Ericsson deploys 25K base stations for Tele2 upgrade in Russia

Ericsson says Tele2 Russia's network performance and capacity has improved by a factor of 1.7. (Fierce Wireless)(FierceWireless)

Since signing a 5-year deal in early 2019, Ericsson and Tele2 have moved quickly on upgrades to the operator’s network infrastructure in Russia. That includes deploying 25,000 5G-ready base stations across the country.

The multi-year project called for 50,000 base stations from the Swedish vendor. That’s now 50% complete in just 18 months, Ericsson said Tuesday.

Updates span 27 regions in Russia, and network performance and capacity has improved by a factor of 1.7, according to Ericsson.  

When the deal was announced at Mobile World Congress 2019, Tele2 CEO Sergey Emdin acknowledged Russia had to address several infrastructure issues before it could launch 5G networks.

“However, when all barriers are overcome, new networks will be built faster than LTE, partly owing to existing infrastructure,” Emdin said in a statement at the time, citing Ericsson’s technology.

Now, since the installed and launched network gear can be upgraded to 5G with a remote software update, Russian operators will be able to launch new services as soon as they’re awarded licenses, said Sebastian Tolstoy, head of Ericsson in Russia, in a statement.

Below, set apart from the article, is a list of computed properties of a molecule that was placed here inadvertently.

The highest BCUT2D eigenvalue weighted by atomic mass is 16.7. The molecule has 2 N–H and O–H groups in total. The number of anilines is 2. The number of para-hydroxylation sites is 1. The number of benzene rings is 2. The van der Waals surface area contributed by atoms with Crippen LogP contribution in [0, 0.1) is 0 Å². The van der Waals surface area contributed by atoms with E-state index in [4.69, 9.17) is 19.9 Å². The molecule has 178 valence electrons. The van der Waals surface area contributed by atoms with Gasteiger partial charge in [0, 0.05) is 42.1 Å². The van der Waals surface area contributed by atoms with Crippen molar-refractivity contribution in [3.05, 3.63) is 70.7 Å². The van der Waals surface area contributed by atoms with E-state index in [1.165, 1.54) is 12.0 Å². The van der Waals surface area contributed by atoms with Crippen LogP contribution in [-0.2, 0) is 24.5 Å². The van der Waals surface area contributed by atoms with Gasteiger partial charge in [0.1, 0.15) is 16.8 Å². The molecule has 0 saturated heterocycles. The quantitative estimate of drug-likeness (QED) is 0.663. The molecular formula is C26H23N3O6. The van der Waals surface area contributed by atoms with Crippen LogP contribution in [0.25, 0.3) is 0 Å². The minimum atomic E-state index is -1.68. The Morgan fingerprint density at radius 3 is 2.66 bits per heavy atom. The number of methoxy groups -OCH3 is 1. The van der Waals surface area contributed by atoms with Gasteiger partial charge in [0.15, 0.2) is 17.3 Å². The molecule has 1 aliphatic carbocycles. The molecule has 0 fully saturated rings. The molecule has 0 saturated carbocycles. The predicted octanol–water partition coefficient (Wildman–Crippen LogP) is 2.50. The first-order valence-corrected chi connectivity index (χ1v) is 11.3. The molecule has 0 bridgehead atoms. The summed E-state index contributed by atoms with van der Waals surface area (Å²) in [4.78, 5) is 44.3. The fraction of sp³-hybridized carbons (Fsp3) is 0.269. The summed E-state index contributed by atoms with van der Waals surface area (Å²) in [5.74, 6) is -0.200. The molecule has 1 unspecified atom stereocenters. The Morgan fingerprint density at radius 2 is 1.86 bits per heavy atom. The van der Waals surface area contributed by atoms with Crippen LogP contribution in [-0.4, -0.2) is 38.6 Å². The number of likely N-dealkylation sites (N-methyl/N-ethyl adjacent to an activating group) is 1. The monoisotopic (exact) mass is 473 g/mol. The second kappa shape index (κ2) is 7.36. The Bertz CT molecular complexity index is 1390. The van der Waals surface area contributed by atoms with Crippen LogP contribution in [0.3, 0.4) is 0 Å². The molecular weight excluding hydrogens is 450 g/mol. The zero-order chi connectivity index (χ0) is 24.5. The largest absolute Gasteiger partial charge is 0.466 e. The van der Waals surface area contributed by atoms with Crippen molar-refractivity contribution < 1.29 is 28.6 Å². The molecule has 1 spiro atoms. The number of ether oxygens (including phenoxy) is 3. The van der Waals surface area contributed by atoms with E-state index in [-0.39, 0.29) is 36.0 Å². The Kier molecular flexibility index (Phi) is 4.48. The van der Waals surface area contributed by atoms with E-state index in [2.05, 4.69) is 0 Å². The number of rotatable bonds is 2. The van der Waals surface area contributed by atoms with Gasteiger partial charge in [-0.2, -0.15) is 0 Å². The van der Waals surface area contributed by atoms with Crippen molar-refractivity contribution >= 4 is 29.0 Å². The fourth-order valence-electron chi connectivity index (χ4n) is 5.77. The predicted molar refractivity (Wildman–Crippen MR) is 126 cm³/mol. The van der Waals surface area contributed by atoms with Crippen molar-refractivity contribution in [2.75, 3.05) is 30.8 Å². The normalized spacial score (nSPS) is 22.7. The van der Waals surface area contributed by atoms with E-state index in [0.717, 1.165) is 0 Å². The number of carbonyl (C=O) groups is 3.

“Our development enables Tele2’s subscribers the opportunity to use mobile internet services in high quality,” Tolstoy stated.

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In July, mobile operator MTS announced it was the first in Russia to receive a license for 5G operations in the 24.5-24.65 GHz millimeter wave band. The license covers 83 regions and expires July 2025, based on a March decision by the Russian State Commission for Radio Frequencies.

The Russian regulator didn’t hold a 5G auction, instead opting to directly allocate 400 MHz of spectrum to an undisclosed number of operators for trials.

“Obtaining Russia’s first 5G license is a historic moment for our industry, bringing us one step closer to a new era in the history of communications, digitalization, and information technology,” said Alexey Kornya, MTS president & CEO in a statement. “While we still have a long way to go before mass adoption, it’s already clear that in the next few years 5G is set to impact every industry and become a key growth driver for the economy as a whole.”  

Ericsson is also a network partner to MTS. With a deal announced in March, the service provider plans to use Ericsson Radio System products to modernize 2G/3G/4G infrastructure at several thousand sites in central Russia. The MTS project is expected to last until 2026 and includes deploying Ericsson’s dynamic spectrum sharing tech.

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The vendor’s network modernization work with Tele2 includes Moscow, which saw base station deployments early on with the launch of Russia’s first “5G Zone” last summer. That was a joint initiative with between Tele2 and Ericsson under a separate agreement.

The 5G pilot zone was deployed in non-standalone (NSA) mode using the 28 GHz band and the 2.6 GHz band as an LTE anchor. Outdoor 5G coverage was turned on in the center of Russia’s capital, as a place for demos to explore consumer and industrial use cases.

Ericsson also has a 5G Innovation Hub in Moscow where service providers can test applications on live 5G and IoT networks. More than 1,000 specialists from Russian service providers and students are trained at the Ericsson Academy, according to the vendor, which is co-located with the Innovation Hub.